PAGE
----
Adverse events of postoperative thoracic epidural analgesia, a retrospective analysis of 7273 cases in a tertiary care teaching hospital.

von Hösslin, T et al. European Journal of Anaesthesiology. Published online: March 3, 2016

Background: Thoracic epidural analgesia is a well established technique for postoperative pain relief after major abdominal and thoracic surgery. Safety remains a major concern because of serious adverse events including epidural haematoma, abscess and permanent neurological deficit.

Objective: The aim of this study was to evaluate the incidence and the long-term outcome of serious adverse events associated with thoracic epidural analgesia.

Patients: Data from 7430 patients were prospectively entered into a standardised acute pain service database. A total of 7273 study participants met the inclusion criteria and were included in the final analyses. The inclusion criteria involved surgical patients receiving a postoperative thoracic epidural analgesia catheter treatment for pain control. Exclusion criteria were defined as obstetric, non-surgical, non-epidural analgesia patients and epidural analgesia catheters that had not been placed by an anaesthesiologist.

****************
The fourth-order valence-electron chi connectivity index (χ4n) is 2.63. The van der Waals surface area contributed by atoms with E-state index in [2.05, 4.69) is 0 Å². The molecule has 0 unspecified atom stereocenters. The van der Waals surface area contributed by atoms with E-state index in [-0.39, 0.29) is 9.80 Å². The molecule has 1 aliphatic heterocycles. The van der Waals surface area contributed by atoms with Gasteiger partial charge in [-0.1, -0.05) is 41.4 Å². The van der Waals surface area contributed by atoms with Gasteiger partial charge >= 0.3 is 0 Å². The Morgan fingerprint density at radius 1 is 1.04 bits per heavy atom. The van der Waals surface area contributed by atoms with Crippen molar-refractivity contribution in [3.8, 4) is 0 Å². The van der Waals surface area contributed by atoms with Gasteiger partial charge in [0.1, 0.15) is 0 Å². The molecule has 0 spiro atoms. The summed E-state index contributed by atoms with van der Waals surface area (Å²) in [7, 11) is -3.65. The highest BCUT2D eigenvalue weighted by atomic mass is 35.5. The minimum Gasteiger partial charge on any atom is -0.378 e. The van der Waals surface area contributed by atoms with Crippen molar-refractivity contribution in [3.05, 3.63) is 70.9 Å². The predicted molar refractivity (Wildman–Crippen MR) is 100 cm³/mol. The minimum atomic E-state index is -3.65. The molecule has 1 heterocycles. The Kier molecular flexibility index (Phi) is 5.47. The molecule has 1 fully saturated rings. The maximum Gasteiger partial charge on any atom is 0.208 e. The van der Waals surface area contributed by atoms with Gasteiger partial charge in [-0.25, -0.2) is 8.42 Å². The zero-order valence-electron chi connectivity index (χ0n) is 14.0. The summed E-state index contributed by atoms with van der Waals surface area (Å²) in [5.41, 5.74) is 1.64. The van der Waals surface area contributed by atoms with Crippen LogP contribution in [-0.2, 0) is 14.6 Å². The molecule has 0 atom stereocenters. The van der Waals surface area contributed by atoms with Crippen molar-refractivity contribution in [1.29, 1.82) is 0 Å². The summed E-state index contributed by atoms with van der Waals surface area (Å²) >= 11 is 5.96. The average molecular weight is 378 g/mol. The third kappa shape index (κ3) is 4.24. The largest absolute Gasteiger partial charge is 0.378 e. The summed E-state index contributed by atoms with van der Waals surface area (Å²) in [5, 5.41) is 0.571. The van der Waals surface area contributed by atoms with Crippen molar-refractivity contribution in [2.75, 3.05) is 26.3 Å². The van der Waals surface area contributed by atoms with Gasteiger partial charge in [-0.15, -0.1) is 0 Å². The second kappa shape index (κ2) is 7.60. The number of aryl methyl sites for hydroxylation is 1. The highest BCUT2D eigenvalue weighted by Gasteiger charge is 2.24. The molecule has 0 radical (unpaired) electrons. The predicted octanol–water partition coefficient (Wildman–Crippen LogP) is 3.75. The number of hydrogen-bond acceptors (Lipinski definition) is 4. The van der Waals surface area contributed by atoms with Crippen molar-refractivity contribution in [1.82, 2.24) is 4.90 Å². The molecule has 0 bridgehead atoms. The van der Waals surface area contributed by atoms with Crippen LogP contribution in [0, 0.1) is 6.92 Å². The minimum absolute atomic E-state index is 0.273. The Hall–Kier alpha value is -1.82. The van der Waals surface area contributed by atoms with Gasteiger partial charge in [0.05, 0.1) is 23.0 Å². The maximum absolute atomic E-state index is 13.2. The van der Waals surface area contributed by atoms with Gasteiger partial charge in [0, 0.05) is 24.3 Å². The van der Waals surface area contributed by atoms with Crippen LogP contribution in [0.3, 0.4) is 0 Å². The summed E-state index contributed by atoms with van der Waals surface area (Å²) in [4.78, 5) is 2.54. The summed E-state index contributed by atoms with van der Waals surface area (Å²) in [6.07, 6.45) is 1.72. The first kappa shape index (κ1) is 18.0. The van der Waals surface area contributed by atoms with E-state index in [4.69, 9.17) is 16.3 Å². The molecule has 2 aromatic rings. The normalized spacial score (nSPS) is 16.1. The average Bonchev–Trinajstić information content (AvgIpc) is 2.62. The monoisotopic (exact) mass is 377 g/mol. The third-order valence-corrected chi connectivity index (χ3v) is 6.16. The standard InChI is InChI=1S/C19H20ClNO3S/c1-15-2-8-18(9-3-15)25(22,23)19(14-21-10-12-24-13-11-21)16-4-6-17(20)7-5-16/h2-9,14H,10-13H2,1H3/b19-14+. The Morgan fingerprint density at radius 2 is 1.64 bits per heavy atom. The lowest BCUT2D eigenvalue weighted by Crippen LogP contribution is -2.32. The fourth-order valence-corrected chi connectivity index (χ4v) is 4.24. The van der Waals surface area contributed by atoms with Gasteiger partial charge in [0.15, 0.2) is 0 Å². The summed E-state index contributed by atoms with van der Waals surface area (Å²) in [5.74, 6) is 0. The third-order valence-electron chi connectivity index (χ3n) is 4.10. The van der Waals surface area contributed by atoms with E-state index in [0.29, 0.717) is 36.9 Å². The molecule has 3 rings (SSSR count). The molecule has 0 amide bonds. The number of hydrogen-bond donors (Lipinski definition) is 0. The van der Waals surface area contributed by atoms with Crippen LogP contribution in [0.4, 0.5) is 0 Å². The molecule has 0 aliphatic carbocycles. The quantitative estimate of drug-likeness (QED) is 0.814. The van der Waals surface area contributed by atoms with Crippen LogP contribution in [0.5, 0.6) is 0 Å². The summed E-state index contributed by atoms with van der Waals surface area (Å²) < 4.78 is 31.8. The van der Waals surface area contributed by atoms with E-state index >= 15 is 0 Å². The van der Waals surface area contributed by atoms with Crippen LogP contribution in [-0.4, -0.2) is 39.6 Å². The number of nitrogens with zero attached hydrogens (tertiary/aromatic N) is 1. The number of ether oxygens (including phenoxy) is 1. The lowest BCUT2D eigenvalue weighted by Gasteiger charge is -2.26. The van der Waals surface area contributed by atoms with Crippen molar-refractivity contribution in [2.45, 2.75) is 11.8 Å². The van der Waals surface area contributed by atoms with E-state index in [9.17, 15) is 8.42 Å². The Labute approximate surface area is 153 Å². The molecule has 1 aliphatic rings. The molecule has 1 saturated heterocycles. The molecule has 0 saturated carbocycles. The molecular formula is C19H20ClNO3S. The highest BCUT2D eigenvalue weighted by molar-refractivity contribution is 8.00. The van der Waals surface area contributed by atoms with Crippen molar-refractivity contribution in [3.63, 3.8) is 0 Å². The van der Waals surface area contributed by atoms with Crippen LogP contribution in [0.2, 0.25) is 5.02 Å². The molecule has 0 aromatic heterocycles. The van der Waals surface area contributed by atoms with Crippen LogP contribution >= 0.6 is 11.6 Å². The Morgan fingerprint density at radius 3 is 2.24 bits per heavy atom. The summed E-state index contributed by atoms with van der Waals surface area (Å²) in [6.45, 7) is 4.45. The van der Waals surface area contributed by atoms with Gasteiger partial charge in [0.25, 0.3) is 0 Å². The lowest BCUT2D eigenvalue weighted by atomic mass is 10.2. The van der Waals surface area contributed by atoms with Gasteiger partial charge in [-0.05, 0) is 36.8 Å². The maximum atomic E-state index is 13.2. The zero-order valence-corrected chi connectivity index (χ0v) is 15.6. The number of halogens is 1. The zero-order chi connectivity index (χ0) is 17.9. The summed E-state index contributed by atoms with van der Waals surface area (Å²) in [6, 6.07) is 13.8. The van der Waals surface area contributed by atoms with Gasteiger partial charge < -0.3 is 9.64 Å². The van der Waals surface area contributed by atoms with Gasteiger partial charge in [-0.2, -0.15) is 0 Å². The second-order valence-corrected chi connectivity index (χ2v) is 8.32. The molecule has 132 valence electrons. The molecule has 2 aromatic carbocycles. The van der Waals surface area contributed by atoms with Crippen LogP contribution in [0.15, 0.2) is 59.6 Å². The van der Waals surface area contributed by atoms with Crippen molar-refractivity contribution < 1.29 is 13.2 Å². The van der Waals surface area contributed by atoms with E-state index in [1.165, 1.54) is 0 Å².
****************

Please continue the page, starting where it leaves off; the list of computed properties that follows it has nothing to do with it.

Main outcome measures: The database was queried for serious adverse events which were defined as spinal or epidural haemorrhage; spinal or epidural abscess; permanent neurological deficits; cardiac arrest; death and incomplete removal of the epidural analgesia catheter. Patients’ charts were comprehensively reviewed in case of a major adverse event. Patients with an unclear outcome received a mailed questionnaire or were contacted by telephone to determine long-term sequelae.

Results: Seven serious adverse events were identified: epidural abscess [n = 1; incidence 1 : 7273 (0.014%, 95% confidence interval, CI, 0 to 0.08%)], persistent neurological damage [n = 1; incidence 1 : 7273 (0.014%, 95% CI, 0 to 0.08%)], cardiac arrest [n = 1; incidence 1 : 7273 (0.014%, 95% CI, 0 to 0.08%)] and catheter breakage leaving a catheter fragment in situ [n = 4; incidence 1 : 1818 (0.055%, 95% CI, 0.01 to 0.14%)]. Apart from the one patient with persistent neurologic deficit, the patients with serious adverse events associated with thoracic epidural analgesia in our cohort suffered no long-term consequences.

Conclusion: In our single-centre study of thoracic epidural analgesia, serious adverse events occurred in 0.1% cases (1 : 1000), whereas long-term outcome was compromised in 0.014% (1.4 : 10 000) which is similar to the serious adverse event rates and outcomes

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